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Fresno Environmental Reporting Network – Bus Tour

July 1, 2015

One of the stops of the Environmental Justice Bus Tour was at Harvest Fields Organic Farms located on the campus of the Fresno Adventist Academy. At Harvest Fields, community members are invited to purchase organically grown produce that students at the Academy learned about and helped grow. Something many on the tour would like to see on other campuses around the Central Valley.

By Ernesto Saavedra

On May 12, the Fresno Environmental Reporting Network (FERN) hosted an Environmental Justice Bus Tour. This was for various nonprofit and government agencies to gain and share knowledge around topics including illegal dumping, pesticides and the drought. There were five stops on this tour: 1) a vacant lot at 9th and Grove in Calwa, 2) Tombstone Territory, 3) Parlier, 4) harvest fields and 5) southwest Fresno. At each stop, we met with residents and professionals to discuss their issues.

Lack of Action, Communication and Coordination

Inundated by environmental hazards, the Environmental Protection Agency ranks Calwa as the second unhealthiest place to live in California. Sandra Celedon-Castro, a public health advocate with Building Healthy Communities and a Calwa resident, affirmed this, “Calwa, 93725 zip code, is the unhealthiest zip code to live in the entire state of California. Not Fresno. The entire state and we follow 93706.”

On 9th and Grove, there were apartments on the lot that later burned down as a result of squatters and the burning of trash. Elvia, a resident of Calwa for 13 years, said the smoke would go everywhere and affected her daughter who has asthma. It wasn’t until 2013 that residents got together and contacted different agencies to do something about it. Now the lot is clean and safe. However, Cesar Campos with the California Environmental Justice Network notes that something could have been done about it a long time ago. “There was an abandoned building, had no real infrastructure in it…there was low coordination between the county and the city as to who was responsible in the area.”

Magdalena Gomez, a regional coordinator with Tenants Together, notes that blighted homes are what spark environmental hazards. “With the Fire Department, they have claimed that 45% of the abandoned homes are a public nuisance…the attention to these arsons has cost the city alone, from a sample that we took from 400 vacant properties, 200–500 thousand dollars in taxpayer money.” She notes that they’ve tried to work with Fresno City Council members but with no luck. At a recent forum to talk specifically about blighted homes, only two Council members showed up. Also, the city’s Blight Task Force has no tenant component and is made up of “realtors, apartment associations, the power houses,” according to Gomez.

“Living in a first world country under third world conditions”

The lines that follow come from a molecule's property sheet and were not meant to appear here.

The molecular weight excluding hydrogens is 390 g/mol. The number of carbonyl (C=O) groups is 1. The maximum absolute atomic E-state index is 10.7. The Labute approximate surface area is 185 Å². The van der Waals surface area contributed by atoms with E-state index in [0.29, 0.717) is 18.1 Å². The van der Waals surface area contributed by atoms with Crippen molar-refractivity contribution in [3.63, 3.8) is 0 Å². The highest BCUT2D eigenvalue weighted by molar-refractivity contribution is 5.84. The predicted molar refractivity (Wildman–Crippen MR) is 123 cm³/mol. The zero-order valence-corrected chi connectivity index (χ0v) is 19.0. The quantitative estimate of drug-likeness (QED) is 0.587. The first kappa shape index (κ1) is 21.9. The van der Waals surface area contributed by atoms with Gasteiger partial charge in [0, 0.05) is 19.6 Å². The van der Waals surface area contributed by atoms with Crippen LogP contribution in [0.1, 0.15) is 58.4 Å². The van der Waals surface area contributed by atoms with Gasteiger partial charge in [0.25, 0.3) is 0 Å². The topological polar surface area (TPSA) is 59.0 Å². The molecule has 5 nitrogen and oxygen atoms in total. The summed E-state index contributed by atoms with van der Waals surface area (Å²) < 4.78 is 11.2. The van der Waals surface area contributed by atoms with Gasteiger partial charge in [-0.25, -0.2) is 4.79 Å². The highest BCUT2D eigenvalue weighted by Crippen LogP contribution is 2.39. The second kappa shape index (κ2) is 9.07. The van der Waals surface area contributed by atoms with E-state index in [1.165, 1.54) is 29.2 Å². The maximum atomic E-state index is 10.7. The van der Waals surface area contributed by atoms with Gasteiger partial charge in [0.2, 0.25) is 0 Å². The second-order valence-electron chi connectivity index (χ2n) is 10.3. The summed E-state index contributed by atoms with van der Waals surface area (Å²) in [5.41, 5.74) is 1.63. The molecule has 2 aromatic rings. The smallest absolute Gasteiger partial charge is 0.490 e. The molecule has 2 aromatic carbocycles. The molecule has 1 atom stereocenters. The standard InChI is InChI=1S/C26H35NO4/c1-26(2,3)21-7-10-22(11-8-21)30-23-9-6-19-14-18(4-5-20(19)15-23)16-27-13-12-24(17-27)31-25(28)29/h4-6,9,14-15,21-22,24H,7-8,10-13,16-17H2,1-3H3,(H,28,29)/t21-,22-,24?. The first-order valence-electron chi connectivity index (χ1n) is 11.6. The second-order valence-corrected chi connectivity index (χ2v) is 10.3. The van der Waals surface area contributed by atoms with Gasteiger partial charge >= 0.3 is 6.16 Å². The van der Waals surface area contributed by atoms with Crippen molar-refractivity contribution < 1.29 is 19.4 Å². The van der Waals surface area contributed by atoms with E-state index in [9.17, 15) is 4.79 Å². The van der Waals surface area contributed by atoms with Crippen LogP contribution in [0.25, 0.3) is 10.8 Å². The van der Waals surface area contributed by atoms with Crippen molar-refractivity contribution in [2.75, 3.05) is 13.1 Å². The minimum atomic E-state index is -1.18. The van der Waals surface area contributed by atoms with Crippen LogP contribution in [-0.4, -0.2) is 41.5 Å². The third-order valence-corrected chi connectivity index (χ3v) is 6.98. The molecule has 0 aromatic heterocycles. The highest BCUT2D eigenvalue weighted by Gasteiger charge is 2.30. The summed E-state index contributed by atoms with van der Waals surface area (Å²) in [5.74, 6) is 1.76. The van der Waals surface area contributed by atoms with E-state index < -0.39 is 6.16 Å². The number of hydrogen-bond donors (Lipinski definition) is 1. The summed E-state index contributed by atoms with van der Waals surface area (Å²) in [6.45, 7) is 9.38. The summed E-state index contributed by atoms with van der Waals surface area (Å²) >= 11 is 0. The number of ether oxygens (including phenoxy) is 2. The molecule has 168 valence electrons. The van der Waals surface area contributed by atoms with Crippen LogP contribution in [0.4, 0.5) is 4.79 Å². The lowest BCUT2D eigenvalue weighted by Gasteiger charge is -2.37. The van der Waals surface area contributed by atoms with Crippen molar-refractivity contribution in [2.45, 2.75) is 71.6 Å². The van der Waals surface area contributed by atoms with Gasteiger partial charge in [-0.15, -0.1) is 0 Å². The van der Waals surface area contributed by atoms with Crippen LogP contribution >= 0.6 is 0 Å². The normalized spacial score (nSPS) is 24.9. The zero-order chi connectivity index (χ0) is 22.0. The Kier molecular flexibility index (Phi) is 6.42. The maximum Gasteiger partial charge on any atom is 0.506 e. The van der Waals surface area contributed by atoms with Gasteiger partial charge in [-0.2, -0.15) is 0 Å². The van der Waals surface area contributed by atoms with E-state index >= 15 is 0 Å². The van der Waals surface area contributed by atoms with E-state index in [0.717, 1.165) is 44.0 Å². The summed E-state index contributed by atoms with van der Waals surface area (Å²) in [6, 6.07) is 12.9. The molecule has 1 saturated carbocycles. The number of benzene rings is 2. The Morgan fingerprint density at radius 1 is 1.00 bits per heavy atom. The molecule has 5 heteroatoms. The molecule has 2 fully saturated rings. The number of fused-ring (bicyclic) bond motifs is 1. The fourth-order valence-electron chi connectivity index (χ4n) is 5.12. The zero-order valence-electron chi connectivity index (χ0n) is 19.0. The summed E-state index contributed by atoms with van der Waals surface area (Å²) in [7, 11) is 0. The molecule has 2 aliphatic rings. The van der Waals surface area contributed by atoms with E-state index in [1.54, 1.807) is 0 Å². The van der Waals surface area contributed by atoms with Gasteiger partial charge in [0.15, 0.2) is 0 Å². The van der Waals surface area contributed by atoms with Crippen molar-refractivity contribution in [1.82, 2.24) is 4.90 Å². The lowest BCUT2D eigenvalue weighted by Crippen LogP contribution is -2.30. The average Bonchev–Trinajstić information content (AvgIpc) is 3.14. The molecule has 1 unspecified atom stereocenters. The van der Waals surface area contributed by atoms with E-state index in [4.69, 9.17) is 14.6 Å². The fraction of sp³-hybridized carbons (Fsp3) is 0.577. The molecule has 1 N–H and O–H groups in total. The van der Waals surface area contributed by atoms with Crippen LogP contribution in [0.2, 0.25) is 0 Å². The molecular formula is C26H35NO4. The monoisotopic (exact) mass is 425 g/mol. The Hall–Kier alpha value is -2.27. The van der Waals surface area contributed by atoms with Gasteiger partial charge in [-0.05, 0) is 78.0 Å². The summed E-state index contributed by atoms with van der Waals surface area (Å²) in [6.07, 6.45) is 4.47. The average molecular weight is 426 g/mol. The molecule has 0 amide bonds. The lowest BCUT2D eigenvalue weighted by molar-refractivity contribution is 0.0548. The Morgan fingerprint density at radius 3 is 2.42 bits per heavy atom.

Erica lives in Tombstone Territory near the city of Sanger. Her water well has dried up, and she has yet to get any help. “I pay $500 for rent. I have six kids here and no water. I have asked the landlord for help and he hasn’t helped…I have to get water from my neighbors.” Esparza went on to talk about an incident where her whole house smelled like gas. Her kids were getting sick. “The guy [landlord] hasn’t fixed nothing. It’s still the same.”

Leticia Corona, policy advocate with the Leadership Council for Justice and Accountability, touched on the lack of infrastructure many disadvantaged unincorporated communities face. She noted that there is no lighting, no pavement and many lack connection to the regular sewage system. “Not sure how many of you have been here but people are living in a first world country under third world conditions.” In addition, there are inadequate transit systems. “A trip to the hospital can take a whole day…For one worker getting that whole day off for one 30-minute appointment is really hard.”

Report Environmental Hazards

In response to environmental concerns regarding Maxco Supply Inc., a paper company, residents of Parlier formed a group, the Parlier Fact Finding Committee. Maxco is located next to a neighborhood, and residents of that neighborhood were concerned about plans Maxco had to expand without a permit. They reached out to FERN in early 2014, and after months of negotiations Maxco and the committee agreed on a plan that included, among many things, a reduction in noise levels at 70 decibels or lower and being in compliance with the San Joaquin Valley Air Pollution Control District.

This was a testament to the power community members have to make sure they are living in a healthy environment despite one’s economic and ethnic background. Healthy living is a right, not a privilege. FERN hopes that these conversations continue and that everyone, especially those living in environmentally hazardous conditions, speak up and report to them. To report a hazard, call/text 559-202-FERN (3376), e-mail reports@fresnoreport.org or visit http://www.fernreport.org.

*****

Ernesto Saavedra is the editor of the Community Alliance. Contact him at ernesto.fresnoca@gmail.

*****The article above was written by Ernesto Saavedra for the Community Alliance newspaper*****

Central California Environmental Justice Network hosted the bus tour as part of the Fresno Environmental Reporting Network project in the county of Fresno.  This tour served to highlight some cases that FERN has worked on during the last two years–some successes and some challenges moving forward in the fight for environmental justice.

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